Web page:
By now though I had been exposed to the other side of Madonsela – the side that would only prosecute black people; the side that spent the 5 years before protecting the richest, most powerful, and racist white families in South Africa (SA) from prosecution; the side that used public monies to protect and thereby strengthen WMC’s capture of the state; the side that dodged numerous attempts and pleas from BLF to get her to conclude her report on the CIEX findings which had been sitting on her desk since August 2011, and which implicates WMC interests like Johann Rupert, Sanlam, Rembrandt and Absa.
The Public Protectors office had called the police on us claiming that we were armed robbers. In retrospect it explains why the police came running towards us, cocking their guns and threatening to shoot us. Madonsela in a radio interview that night said that after watching certain videos uploaded by BLF, she can confirm to the public that we had kidnapped her staff and committed various other offences. BLF President, while in the holding cell in the Pretoria police station, had during the said interview with Madonsela denied that such offences were committed. The presenter ended the show mockingly asking who would you believe, Andile Mngxitama or our Public Protector Adv Thuli Madonsela? I was in a holding cell by myself at the other end of the police station listening to this interview on my phone.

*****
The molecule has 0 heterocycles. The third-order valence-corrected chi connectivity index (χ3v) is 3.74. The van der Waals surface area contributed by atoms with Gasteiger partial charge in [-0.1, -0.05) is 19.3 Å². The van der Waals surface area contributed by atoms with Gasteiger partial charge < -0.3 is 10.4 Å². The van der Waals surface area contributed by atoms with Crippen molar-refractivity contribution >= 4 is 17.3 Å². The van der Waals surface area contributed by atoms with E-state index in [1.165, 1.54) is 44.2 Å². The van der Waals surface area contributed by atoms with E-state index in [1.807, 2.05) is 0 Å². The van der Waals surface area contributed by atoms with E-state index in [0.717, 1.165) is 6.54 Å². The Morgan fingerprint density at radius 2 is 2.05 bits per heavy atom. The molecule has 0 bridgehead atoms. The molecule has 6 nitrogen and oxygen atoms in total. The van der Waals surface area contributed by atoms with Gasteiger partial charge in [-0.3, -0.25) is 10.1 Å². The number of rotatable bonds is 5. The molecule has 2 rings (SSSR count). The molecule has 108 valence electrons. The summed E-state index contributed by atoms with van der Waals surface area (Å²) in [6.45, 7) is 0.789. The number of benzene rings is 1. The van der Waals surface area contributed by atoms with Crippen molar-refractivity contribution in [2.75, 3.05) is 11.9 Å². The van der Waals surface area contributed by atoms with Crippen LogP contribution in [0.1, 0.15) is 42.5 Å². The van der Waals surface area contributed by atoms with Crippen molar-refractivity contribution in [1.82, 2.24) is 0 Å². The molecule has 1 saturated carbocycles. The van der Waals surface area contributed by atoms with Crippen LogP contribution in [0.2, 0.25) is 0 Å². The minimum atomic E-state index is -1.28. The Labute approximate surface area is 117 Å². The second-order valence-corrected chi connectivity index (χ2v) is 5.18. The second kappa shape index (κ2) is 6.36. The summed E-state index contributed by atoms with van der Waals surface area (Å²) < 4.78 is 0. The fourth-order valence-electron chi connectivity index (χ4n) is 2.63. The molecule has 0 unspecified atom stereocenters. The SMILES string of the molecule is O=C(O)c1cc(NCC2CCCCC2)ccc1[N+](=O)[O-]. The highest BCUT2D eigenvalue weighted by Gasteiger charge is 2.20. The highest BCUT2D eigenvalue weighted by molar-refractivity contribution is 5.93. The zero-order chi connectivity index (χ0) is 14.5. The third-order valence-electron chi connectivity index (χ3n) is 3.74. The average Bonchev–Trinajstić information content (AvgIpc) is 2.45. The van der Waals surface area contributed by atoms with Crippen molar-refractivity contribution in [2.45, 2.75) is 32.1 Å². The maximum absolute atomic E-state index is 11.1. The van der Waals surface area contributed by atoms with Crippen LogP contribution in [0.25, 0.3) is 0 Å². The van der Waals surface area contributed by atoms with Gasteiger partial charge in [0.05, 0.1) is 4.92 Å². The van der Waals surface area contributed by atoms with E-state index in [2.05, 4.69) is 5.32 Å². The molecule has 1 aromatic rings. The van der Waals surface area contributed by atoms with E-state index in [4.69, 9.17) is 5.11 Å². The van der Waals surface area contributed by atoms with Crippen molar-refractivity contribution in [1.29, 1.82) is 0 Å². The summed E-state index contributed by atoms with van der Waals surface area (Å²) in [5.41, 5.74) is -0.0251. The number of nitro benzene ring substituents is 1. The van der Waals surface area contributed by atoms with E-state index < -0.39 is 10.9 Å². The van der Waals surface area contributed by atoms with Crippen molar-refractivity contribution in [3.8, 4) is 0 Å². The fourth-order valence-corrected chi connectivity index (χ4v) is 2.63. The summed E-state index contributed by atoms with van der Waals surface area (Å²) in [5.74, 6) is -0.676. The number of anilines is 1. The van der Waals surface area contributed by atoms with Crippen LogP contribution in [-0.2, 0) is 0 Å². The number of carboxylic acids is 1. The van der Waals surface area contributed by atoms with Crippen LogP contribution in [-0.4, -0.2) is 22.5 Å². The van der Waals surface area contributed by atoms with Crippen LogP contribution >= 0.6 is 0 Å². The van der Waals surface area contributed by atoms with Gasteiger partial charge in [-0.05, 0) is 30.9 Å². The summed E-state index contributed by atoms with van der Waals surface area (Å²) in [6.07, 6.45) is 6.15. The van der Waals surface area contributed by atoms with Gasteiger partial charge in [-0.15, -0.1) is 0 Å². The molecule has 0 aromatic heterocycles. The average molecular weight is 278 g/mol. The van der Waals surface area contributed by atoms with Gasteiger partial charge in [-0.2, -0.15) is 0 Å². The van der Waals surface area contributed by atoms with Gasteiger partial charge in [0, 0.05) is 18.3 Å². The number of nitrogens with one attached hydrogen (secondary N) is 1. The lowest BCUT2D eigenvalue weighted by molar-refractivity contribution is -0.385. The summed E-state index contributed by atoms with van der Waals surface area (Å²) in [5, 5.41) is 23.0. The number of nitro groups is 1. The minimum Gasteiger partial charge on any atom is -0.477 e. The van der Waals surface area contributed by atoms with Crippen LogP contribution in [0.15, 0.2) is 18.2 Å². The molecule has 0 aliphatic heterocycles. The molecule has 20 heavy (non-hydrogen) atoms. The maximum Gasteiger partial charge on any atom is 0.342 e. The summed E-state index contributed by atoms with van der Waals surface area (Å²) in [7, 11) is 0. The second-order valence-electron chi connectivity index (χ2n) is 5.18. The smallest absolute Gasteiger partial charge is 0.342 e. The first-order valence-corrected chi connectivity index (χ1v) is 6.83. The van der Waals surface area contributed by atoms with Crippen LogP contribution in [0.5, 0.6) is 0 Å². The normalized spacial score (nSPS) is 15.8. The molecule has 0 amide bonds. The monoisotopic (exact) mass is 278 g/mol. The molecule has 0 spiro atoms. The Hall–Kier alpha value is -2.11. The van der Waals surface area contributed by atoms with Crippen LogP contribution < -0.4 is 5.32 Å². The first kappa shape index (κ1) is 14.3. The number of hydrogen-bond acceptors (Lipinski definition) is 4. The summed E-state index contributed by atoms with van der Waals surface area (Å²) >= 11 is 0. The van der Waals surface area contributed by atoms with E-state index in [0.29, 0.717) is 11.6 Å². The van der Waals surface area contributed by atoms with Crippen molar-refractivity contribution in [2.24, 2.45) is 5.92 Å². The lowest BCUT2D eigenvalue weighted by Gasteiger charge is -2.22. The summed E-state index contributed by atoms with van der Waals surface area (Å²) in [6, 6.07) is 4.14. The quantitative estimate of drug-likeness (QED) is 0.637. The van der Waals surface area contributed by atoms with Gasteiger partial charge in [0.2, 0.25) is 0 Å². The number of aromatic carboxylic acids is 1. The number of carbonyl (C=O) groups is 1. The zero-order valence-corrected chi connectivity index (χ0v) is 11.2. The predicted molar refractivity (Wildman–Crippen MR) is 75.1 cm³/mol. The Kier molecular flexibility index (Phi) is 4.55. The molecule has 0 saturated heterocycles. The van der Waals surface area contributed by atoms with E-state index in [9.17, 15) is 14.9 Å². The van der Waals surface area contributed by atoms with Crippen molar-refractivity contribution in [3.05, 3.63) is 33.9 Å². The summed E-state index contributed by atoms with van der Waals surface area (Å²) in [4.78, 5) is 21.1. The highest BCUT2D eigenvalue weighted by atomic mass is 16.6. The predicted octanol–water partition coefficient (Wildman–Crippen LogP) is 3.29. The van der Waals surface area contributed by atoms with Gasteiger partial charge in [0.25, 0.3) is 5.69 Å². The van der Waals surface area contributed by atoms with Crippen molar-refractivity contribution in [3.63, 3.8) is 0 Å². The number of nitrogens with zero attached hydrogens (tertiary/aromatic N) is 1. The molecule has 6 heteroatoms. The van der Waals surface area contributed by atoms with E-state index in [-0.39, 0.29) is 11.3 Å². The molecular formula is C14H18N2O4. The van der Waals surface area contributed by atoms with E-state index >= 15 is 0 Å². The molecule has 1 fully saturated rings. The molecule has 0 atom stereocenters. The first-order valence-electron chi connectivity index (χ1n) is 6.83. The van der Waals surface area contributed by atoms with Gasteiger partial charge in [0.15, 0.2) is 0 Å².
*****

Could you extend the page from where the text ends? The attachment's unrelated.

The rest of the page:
A few hours earlier on, I had managed to send the videos that I had taken to BLF comrades outside via a co-detainee, Comrade Tshidiso Tsimong, as I was fearful that once the police gets hold of my phones, the evidence could vanish. We expected to at most be held at the police station overnight but thanks to our ‘trusted’ Public Protector what was supposed to have been a few hours in a holding cell, ended up being 8 days behind bars, 7 of which was spent at the Kgosi Mampuru Maximum Security Prison in Pretoria.
In retrospect being the only woman isolated from my comrades in a separate holding cell and later in prison to put it lightly, sucked. I spent the night at the holding cell trying to make light of my first experience of what felt like solitary confinement by reflecting on the years spent by Winnie Mandela, Robert Sobukwe, Assata Shakur and other Black Panthers in solitary confinement. They had spent years in solitary confinement, what’s one night? The distant sounds of my comrades singing and chatting in their cell put me at ease. I was not alone.
I also had time that night to ponder over Madonsela’s lies. She had lied with such confidence. I concluded that those listening to the interview who didn’t know that Madonsela was lying, would not bother to watch the videos. They would conclude just by listening to her testimony that we had kidnapped her staff and committed all the other crimes that we were being accused of. She lied with such confidence that even I, for a moment, began questioning my direct experience of the events in and around Madonsela’s office and the footage I had filmed in this regard. I didn’t know whether to laugh or to cry or to be in awe, in relation to her brilliant performance.